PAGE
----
Day Tripping: Saint Malo’s Ramparts

Ramparts (Port Side)

We’ve been having a week of rain mixed with sunny moments!  Basically the sun comes out and we immediately run outside to enjoy it all the while praying that the wind won’t blow another shower our way until we’re safely indoors again!  After voting and a light lunch, we made the most of the sun by heading over to Saint Malo and Intra-Muros.  Intra-Muros, the walled-city, is the city’s most popular tourist destination and one of my favorite places to go for a walk!  The city, despite its appearance, is by and large not that old.  Most of the walled-city was reduced to rubble during WWII (80% of the buildings were destroyed) and it was carefully rebuilt following the war.  Today the citadel is alive with cafés, stores, bars, and window-shopping opportunities galore!  Take your time perusing the boutiques, check out the cathedral and then sit down for some ice cream or a crêpe.  If you have small children and are bringing your stroller, expect a bumpy ride; the cobblestone streets while lovely are not designed for strollers.  You can push yours–I have plenty of experience–but it is not a lot of fun.

Looking Down at Grande Plage from the Ramparts

While I love walking around the inside of the city, today we decided to take the high road and explore the ramparts.  If you are willing to carry your stroller up the stairs to get started, the ramparts are actually the most stroller-friendly part of the city.  The walkways are smooth and the few steps you encounter going around are easily surmountable.  The ramparts run from Porte St. Vincent to Porte St. Thomas.  The castle, now a local history museum, sits between St. Vincent and St. Thomas.   For centuries, as a walled city, anyone entering Intra-Muros has to pass through one of the citadel’s eight gates (portes in French).  Today, they remain open welcoming residents and visitors alike.  In addition the Porte de Dinan, the Grande Porte and Porte Saint Vincent all have stairs leading to the ramparts.  (There are other access points as well which you can come across while wandering around the city.)  Once you make it to the top, you will be rewarded with great views of the port, Dinard and the open sea beyond.  You will also get a crash course in Saint Malo’s favored sons.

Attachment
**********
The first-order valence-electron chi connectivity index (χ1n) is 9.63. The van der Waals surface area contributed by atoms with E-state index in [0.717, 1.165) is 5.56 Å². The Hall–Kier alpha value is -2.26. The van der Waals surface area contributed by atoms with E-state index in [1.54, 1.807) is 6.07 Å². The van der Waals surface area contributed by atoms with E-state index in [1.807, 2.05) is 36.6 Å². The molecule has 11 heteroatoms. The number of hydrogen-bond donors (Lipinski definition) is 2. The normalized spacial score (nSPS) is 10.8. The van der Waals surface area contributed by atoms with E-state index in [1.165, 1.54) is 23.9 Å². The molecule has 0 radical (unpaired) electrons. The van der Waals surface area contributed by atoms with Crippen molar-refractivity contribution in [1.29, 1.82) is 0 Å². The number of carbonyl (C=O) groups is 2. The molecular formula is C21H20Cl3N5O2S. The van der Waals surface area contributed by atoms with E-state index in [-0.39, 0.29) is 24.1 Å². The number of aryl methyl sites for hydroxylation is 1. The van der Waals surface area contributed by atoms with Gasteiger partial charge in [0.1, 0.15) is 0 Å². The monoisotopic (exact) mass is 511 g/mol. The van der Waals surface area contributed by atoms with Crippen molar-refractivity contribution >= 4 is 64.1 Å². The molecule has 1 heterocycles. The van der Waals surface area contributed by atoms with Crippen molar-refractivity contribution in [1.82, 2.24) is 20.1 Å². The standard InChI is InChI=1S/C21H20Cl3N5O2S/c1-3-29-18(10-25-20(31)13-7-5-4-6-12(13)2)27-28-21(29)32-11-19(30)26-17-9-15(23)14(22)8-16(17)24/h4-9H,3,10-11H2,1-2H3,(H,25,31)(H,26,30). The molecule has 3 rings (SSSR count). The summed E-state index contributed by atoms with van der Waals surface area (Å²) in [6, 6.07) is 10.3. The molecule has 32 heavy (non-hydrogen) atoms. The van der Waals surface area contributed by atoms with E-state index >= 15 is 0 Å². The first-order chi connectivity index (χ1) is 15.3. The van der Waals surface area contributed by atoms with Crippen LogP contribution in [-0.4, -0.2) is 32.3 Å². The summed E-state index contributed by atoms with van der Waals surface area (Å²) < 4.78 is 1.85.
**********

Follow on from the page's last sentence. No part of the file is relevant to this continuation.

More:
Surcrouf Statue (Ramparts)

Several statues line the ramparts including those of Jacques Cartier and Robert Surcrouf.  Cartier (1491-1557), was a Saint Malo native and explorer.  He claimed today’s Canada for the French king laying the foundations for francophone Quebec.  He is interred not far from the ramparts in St. Vincent’s Cathedral.  While Cartier left his imprint on the other side of the world, Surcrouf (1773-1827) is more of a local character.  Known as the Roi des Corsaires, King of the Corsairs, Surcrouf successfully captured 47 ships, majoritarily British.  As a successful privateer, Surcrouf amassed both a reputation for gallantry and chivalry as well as a sizeable personal fortune!  His statue is located in a garden along the ramparts.

Vauban's Fort (Petit-Bé)

Several canon are on display here recalling the ramparts original military role.  The guns point out toward the ocean, Grand-Bé, and Petit-Bé island and the views from the ramparts are breathtaking.  If you want to get a closer look, from the Plage de Bons Secours below, you can easily walk out to both Grand and Petit-Bé at low tide.  Chateaubriand, a famous 19th century French writer, is buried facing the sea on Grand-Bé while Vauban’s 17th century fort perches atop Petit-Bé.  I find the fort a more interesting destination but judging by today’s crowds, Chateaubriand’s tomb is the more popular destination.  As you continue heading around the ramparts, yet another fort appears before you.

Fort National

Fort National, another one of Vauban’s forts, was built in 1689 to further improve Saint Malo’s defenses against the British.  You can walk up to the Fort at low tide and it is open to visitors daily from June to September.  (The Fort is also open for holiday weekends in May.)  As a simple rule of thumb, the Fort is open to visitors when the flag is hoisted.  Admission includes a guided tour.  We visited the Fort several years ago and enjoyed the visit in French.  While our guide attempted to help the visiting English-speakers, his language skills were very limited and they had to make do with a basic English language handout.  To be fair, I don’t know if any efforts have been made since then to help non-French speakers learn about the Fort’s history–the poor English on their website, however, is not a good sign.  Regardless of whether or not you wish to visit the Fort itself, admiring it from the ramparts is already a neat moment.  The ramparts end at the Porte St. Thomas.  From here, you can wander out onto the beach to explore the forts, see Chateaubriand’s tomb or just relax and build a sand castle.  If you’re feeling peckish after the stroll, simply turn into the walled city and pick the first café that strikes your interest!  Enjoy!

 

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